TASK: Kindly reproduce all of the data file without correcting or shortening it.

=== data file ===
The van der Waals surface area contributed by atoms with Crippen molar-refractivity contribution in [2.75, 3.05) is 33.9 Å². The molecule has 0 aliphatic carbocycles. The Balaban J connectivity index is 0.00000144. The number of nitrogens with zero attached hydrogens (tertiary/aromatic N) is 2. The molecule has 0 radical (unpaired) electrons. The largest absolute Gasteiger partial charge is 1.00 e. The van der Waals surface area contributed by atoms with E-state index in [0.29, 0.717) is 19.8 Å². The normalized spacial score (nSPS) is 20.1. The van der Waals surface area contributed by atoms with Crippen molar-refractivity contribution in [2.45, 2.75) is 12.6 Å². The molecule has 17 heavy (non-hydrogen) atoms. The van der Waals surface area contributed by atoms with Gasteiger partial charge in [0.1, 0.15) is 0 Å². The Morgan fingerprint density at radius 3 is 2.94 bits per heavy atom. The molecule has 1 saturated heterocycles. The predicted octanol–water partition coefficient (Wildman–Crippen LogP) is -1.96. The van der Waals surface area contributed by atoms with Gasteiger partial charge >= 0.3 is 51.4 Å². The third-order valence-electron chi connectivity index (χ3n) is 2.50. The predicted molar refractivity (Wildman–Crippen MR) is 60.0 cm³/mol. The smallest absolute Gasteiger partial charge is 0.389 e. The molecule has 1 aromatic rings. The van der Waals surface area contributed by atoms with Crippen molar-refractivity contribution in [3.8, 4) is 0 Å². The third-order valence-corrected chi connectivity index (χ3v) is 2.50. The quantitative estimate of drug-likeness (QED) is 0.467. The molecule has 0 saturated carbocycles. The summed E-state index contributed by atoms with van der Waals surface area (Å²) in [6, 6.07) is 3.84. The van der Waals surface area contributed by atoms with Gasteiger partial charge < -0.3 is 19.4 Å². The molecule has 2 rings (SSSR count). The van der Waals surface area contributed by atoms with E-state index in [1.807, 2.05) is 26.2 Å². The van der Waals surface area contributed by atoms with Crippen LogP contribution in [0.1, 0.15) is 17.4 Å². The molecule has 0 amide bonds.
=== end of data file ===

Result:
The van der Waals surface area contributed by atoms with Crippen molar-refractivity contribution in [2.75, 3.05) is 33.9 Å². The molecule has 0 aliphatic carbocycles. The Balaban J connectivity index is 0.00000144. The number of nitrogens with zero attached hydrogens (tertiary/aromatic N) is 2. The molecule has 0 radical (unpaired) electrons. The largest absolute Gasteiger partial charge is 1.00 e. The van der Waals surface area contributed by atoms with E-state index in [0.29, 0.717) is 19.8 Å². The normalized spacial score (nSPS) is 20.1. The van der Waals surface area contributed by atoms with Crippen molar-refractivity contribution in [2.45, 2.75) is 12.6 Å². The molecule has 17 heavy (non-hydrogen) atoms. The van der Waals surface area contributed by atoms with Gasteiger partial charge in [0.1, 0.15) is 0 Å². The Morgan fingerprint density at radius 3 is 2.94 bits per heavy atom. The molecule has 1 saturated heterocycles. The predicted octanol–water partition coefficient (Wildman–Crippen LogP) is -1.96. The van der Waals surface area contributed by atoms with Gasteiger partial charge >= 0.3 is 51.4 Å². The third-order valence-electron chi connectivity index (χ3n) is 2.50. The predicted molar refractivity (Wildman–Crippen MR) is 60.0 cm³/mol. The smallest absolute Gasteiger partial charge is 0.389 e. The molecule has 1 aromatic rings. The van der Waals surface area contributed by atoms with Crippen molar-refractivity contribution in [3.8, 4) is 0 Å². The third-order valence-corrected chi connectivity index (χ3v) is 2.50. The quantitative estimate of drug-likeness (QED) is 0.467. The molecule has 0 saturated carbocycles. The summed E-state index contributed by atoms with van der Waals surface area (Å²) in [6, 6.07) is 3.84. The van der Waals surface area contributed by atoms with Gasteiger partial charge < -0.3 is 19.4 Å². The molecule has 2 rings (SSSR count). The van der Waals surface area contributed by atoms with E-state index in [1.807, 2.05) is 26.2 Å². The van der Waals surface area contributed by atoms with Crippen LogP contribution in [0.1, 0.15) is 17.4 Å². The molecule has 0 amide bonds.